Saturday, December 17, 2005

Mothers of invention

The First World War was a watershed in everyone's lives, whatever their background, age or gender. Understandably, the story of those four horrific years has been told mainly from the men's perspective, but for every letter from the front to a mother, lover or sister, there was a reply from the women who were urged to 'keep the home fires burning'. Like the men, women wrote poems and books; they kept diaries, made speeches and told their children and grandchildren about their experiences, their losses and their new found independence.
Leading feminist and campaigner for women's suffrage, Millicent Fawcett, said: 'The war revolutionised the industrial position of women – it found them serfs and left them free.' 'Revolutionised' is probably overstating the case, but the choices open to them in 1918 were certainly greater than they had been in 1914.
For and against the war
Expectations were already rising before the war. The campaign for women to have the vote raged in the early years of the century and, by the summer of 1914, over 1,000 suffragettes had been imprisoned for destroying public property. Once the fighting started, though, the suffragette movement split. Some suspended their demands in return for their members being released from prison and because, in the words of Emmeline Pankhurst of the Women's Social and Political Union, 'What would be the good of a vote without a country to vote in?'
Others, though, like Charlotte Despard, leader of the Women's Freedom League, refused to compromise on the struggle for equality for women. As pacifists, they also campaigned for a negotiated peace and refused to take part in the war effort. This view was shared by journalist Evelyn Sharp who, when asked what she did in the war, replied: 'I tried to stop the bloody thing!'At the other end of the spectrum was the Order of the White Feather, founded by Admiral Charles Fitzgerald in August 1914, which encouraged women to give out white feathers to young men who had not joined the army. The pacifist, Fenner Brockway, claimed that he was given so many white feathers that he had enough to make a fan.the extraordinarily powerful description of her life and the loss of the young men who were closest to her, became a pacifist as a result of those experiences.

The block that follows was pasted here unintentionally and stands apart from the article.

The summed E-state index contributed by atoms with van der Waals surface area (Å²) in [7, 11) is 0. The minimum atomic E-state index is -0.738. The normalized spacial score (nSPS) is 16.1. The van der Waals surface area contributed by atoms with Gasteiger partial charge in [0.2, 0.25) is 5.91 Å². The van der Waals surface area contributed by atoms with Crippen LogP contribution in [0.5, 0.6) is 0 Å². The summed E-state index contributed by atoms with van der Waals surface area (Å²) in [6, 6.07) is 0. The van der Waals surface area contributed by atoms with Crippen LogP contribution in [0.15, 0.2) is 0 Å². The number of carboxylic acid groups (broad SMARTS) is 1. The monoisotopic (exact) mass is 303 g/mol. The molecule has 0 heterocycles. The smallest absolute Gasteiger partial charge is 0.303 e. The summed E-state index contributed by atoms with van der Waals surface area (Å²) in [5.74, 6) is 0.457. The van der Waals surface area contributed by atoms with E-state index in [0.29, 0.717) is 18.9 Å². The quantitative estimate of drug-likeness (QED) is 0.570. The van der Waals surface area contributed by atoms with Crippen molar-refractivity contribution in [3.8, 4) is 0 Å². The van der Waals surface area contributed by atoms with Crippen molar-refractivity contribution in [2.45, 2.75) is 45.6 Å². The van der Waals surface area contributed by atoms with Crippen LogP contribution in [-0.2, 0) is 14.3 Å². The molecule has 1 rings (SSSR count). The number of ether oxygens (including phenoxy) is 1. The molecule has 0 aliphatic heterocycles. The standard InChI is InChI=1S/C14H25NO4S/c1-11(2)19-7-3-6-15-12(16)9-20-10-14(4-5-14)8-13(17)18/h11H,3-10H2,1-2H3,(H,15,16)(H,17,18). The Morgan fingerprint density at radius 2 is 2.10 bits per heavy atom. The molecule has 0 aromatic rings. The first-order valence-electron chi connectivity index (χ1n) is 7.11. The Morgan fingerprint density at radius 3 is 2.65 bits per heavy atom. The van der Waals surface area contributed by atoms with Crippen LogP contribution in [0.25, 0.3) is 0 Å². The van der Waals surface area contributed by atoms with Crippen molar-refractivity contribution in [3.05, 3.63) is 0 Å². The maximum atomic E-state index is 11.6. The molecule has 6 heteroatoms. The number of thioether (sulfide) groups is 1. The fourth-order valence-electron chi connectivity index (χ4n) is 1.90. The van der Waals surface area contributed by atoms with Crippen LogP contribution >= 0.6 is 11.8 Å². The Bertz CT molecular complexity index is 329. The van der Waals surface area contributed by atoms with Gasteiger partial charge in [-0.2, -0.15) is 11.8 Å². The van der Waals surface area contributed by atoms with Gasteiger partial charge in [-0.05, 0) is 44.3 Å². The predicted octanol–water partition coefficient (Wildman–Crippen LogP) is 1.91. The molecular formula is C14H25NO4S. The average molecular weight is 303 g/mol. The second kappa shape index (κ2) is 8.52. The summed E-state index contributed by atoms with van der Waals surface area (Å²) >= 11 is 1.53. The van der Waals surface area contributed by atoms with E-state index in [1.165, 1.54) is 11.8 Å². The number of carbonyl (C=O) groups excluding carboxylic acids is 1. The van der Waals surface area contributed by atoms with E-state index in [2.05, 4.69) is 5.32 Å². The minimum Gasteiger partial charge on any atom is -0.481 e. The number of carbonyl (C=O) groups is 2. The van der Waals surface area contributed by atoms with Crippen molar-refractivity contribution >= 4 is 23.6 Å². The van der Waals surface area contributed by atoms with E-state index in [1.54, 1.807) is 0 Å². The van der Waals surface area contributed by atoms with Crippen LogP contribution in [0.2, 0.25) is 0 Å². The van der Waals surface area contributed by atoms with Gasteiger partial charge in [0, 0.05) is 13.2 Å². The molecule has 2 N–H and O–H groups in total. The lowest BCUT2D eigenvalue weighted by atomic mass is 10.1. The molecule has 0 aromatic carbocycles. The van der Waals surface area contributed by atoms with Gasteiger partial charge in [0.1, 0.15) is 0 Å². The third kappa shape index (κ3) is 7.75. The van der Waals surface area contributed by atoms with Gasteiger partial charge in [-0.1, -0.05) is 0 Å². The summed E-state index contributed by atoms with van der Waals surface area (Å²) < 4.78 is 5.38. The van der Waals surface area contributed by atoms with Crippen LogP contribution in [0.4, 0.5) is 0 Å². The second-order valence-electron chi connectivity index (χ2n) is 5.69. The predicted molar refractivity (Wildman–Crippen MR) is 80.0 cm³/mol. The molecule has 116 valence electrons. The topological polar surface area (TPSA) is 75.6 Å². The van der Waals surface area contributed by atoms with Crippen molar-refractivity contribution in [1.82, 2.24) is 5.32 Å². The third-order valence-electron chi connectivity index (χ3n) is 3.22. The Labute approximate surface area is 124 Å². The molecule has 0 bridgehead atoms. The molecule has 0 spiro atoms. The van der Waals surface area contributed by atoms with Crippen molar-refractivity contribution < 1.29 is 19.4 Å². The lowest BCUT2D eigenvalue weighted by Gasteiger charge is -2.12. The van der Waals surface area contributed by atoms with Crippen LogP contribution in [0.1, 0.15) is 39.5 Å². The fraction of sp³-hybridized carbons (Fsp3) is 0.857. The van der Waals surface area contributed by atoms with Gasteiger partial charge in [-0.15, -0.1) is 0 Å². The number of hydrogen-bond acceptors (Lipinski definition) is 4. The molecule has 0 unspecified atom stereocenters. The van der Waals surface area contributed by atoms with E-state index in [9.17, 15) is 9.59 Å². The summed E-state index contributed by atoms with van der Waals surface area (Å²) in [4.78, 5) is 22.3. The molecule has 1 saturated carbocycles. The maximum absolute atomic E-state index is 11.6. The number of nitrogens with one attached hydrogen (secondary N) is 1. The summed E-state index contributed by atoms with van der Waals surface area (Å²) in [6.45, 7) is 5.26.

Most women wanted to do their bit to help the war effort, and a proliferation of new committees and organisations sprang up to enable them to volunteer. Some of them performed vital work, saving and supporting lives. One, the Women's Institute, which is still in existence today, was formed in 1915 to help ensure that the nation was fed.
Some of these initiatives though, quietly disappeared when they encountered the reality of war, or the women themselves were discouraged from participating. Emily Galbraith, a trainee teacher, was so keen to do her bit that she wrote to Lord Kitchener:
'I asked whether he would allow us, because we were capable and could protect our country, to learn to fire a rifle. Shortly after, I received a very nice handwritten letter back from Kitchener and he said he didn't approve of women fighting; it was the men's job to look after the women, but he thanked me very much.'
Between these two extremes stood women like Vera Brittain, who, while writing


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